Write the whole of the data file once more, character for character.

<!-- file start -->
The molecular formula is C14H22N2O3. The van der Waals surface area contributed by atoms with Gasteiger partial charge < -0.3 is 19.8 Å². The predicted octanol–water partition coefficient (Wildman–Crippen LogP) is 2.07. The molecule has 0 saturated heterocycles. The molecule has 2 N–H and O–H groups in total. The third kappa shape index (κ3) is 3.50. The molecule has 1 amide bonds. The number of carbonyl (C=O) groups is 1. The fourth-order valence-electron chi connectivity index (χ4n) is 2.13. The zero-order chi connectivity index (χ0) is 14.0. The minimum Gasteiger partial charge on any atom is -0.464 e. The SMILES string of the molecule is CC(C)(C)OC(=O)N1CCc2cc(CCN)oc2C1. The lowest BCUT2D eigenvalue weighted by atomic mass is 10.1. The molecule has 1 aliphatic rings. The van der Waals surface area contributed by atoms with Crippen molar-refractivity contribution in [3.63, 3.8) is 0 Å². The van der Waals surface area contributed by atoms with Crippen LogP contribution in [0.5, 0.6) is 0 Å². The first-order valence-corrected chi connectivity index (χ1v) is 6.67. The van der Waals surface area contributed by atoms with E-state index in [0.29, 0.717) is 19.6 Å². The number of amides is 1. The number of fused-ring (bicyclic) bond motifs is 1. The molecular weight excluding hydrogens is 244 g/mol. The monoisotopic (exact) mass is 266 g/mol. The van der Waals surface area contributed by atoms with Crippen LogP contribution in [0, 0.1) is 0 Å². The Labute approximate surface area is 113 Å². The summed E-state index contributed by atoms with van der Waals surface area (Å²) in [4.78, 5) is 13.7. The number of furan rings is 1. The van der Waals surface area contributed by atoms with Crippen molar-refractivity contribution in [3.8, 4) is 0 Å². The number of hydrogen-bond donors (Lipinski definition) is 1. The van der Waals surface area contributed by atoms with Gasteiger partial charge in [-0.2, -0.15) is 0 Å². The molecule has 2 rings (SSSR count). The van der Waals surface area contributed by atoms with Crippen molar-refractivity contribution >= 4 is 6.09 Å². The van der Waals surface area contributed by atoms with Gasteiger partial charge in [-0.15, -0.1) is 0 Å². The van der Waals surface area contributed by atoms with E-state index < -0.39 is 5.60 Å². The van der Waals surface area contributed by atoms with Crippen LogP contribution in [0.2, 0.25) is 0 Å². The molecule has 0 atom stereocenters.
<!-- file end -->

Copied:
The molecular formula is C14H22N2O3. The van der Waals surface area contributed by atoms with Gasteiger partial charge < -0.3 is 19.8 Å². The predicted octanol–water partition coefficient (Wildman–Crippen LogP) is 2.07. The molecule has 0 saturated heterocycles. The molecule has 2 N–H and O–H groups in total. The third kappa shape index (κ3) is 3.50. The molecule has 1 amide bonds. The number of carbonyl (C=O) groups is 1. The fourth-order valence-electron chi connectivity index (χ4n) is 2.13. The zero-order chi connectivity index (χ0) is 14.0. The minimum Gasteiger partial charge on any atom is -0.464 e. The SMILES string of the molecule is CC(C)(C)OC(=O)N1CCc2cc(CCN)oc2C1. The lowest BCUT2D eigenvalue weighted by atomic mass is 10.1. The molecule has 1 aliphatic rings. The van der Waals surface area contributed by atoms with Crippen molar-refractivity contribution in [3.63, 3.8) is 0 Å². The van der Waals surface area contributed by atoms with Crippen LogP contribution in [0.5, 0.6) is 0 Å². The first-order valence-corrected chi connectivity index (χ1v) is 6.67. The van der Waals surface area contributed by atoms with E-state index in [0.29, 0.717) is 19.6 Å². The number of amides is 1. The number of fused-ring (bicyclic) bond motifs is 1. The molecular weight excluding hydrogens is 244 g/mol. The monoisotopic (exact) mass is 266 g/mol. The van der Waals surface area contributed by atoms with Crippen LogP contribution in [0, 0.1) is 0 Å². The Labute approximate surface area is 113 Å². The summed E-state index contributed by atoms with van der Waals surface area (Å²) in [4.78, 5) is 13.7. The number of furan rings is 1. The van der Waals surface area contributed by atoms with Crippen molar-refractivity contribution in [3.8, 4) is 0 Å². The number of hydrogen-bond donors (Lipinski definition) is 1. The van der Waals surface area contributed by atoms with Gasteiger partial charge in [-0.2, -0.15) is 0 Å². The molecule has 2 rings (SSSR count). The van der Waals surface area contributed by atoms with Crippen molar-refractivity contribution >= 4 is 6.09 Å². The van der Waals surface area contributed by atoms with Gasteiger partial charge in [-0.15, -0.1) is 0 Å². The van der Waals surface area contributed by atoms with E-state index < -0.39 is 5.60 Å². The van der Waals surface area contributed by atoms with Crippen LogP contribution in [0.2, 0.25) is 0 Å². The molecule has 0 atom stereocenters.